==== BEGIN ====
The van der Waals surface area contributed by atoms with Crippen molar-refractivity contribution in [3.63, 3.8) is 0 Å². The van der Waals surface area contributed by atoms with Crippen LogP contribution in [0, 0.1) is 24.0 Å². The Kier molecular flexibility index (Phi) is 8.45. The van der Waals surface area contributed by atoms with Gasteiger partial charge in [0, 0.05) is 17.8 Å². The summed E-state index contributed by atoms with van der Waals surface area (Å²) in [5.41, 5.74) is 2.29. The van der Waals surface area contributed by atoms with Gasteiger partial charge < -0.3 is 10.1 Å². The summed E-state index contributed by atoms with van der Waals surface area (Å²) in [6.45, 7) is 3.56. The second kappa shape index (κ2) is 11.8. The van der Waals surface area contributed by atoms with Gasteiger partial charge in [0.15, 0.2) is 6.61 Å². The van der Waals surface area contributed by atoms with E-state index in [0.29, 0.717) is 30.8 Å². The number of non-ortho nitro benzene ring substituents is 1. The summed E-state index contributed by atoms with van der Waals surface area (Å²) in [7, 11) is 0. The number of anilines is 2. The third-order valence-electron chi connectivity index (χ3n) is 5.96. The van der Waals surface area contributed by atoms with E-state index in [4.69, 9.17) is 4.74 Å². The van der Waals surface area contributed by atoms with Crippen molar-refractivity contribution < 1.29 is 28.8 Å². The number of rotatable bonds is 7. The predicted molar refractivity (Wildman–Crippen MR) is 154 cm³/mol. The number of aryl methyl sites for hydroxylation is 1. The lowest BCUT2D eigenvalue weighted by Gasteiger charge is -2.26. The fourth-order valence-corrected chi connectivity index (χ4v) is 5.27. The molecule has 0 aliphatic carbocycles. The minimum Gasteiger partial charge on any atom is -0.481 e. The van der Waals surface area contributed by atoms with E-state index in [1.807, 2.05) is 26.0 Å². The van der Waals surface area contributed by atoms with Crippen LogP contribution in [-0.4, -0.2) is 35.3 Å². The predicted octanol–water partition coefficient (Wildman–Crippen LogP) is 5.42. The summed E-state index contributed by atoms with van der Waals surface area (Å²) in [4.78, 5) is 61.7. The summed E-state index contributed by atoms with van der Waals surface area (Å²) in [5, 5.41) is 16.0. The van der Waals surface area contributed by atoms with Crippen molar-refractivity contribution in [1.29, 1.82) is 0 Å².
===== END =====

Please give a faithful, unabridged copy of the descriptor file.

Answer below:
The van der Waals surface area contributed by atoms with Crippen molar-refractivity contribution in [3.63, 3.8) is 0 Å². The van der Waals surface area contributed by atoms with Crippen LogP contribution in [0, 0.1) is 24.0 Å². The Kier molecular flexibility index (Phi) is 8.45. The van der Waals surface area contributed by atoms with Gasteiger partial charge in [0, 0.05) is 17.8 Å². The summed E-state index contributed by atoms with van der Waals surface area (Å²) in [5.41, 5.74) is 2.29. The van der Waals surface area contributed by atoms with Gasteiger partial charge < -0.3 is 10.1 Å². The summed E-state index contributed by atoms with van der Waals surface area (Å²) in [6.45, 7) is 3.56. The second kappa shape index (κ2) is 11.8. The van der Waals surface area contributed by atoms with Gasteiger partial charge in [0.15, 0.2) is 6.61 Å². The van der Waals surface area contributed by atoms with E-state index in [0.29, 0.717) is 30.8 Å². The number of non-ortho nitro benzene ring substituents is 1. The summed E-state index contributed by atoms with van der Waals surface area (Å²) in [7, 11) is 0. The number of anilines is 2. The third-order valence-electron chi connectivity index (χ3n) is 5.96. The van der Waals surface area contributed by atoms with E-state index in [4.69, 9.17) is 4.74 Å². The van der Waals surface area contributed by atoms with Crippen molar-refractivity contribution < 1.29 is 28.8 Å². The number of rotatable bonds is 7. The predicted molar refractivity (Wildman–Crippen MR) is 154 cm³/mol. The number of aryl methyl sites for hydroxylation is 1. The lowest BCUT2D eigenvalue weighted by Gasteiger charge is -2.26. The fourth-order valence-corrected chi connectivity index (χ4v) is 5.27. The molecule has 0 aliphatic carbocycles. The minimum Gasteiger partial charge on any atom is -0.481 e. The van der Waals surface area contributed by atoms with E-state index in [1.807, 2.05) is 26.0 Å². The van der Waals surface area contributed by atoms with Crippen LogP contribution in [-0.4, -0.2) is 35.3 Å². The predicted octanol–water partition coefficient (Wildman–Crippen LogP) is 5.42. The summed E-state index contributed by atoms with van der Waals surface area (Å²) in [4.78, 5) is 61.7. The summed E-state index contributed by atoms with van der Waals surface area (Å²) in [5, 5.41) is 16.0. The van der Waals surface area contributed by atoms with Crippen molar-refractivity contribution in [1.29, 1.82) is 0 Å².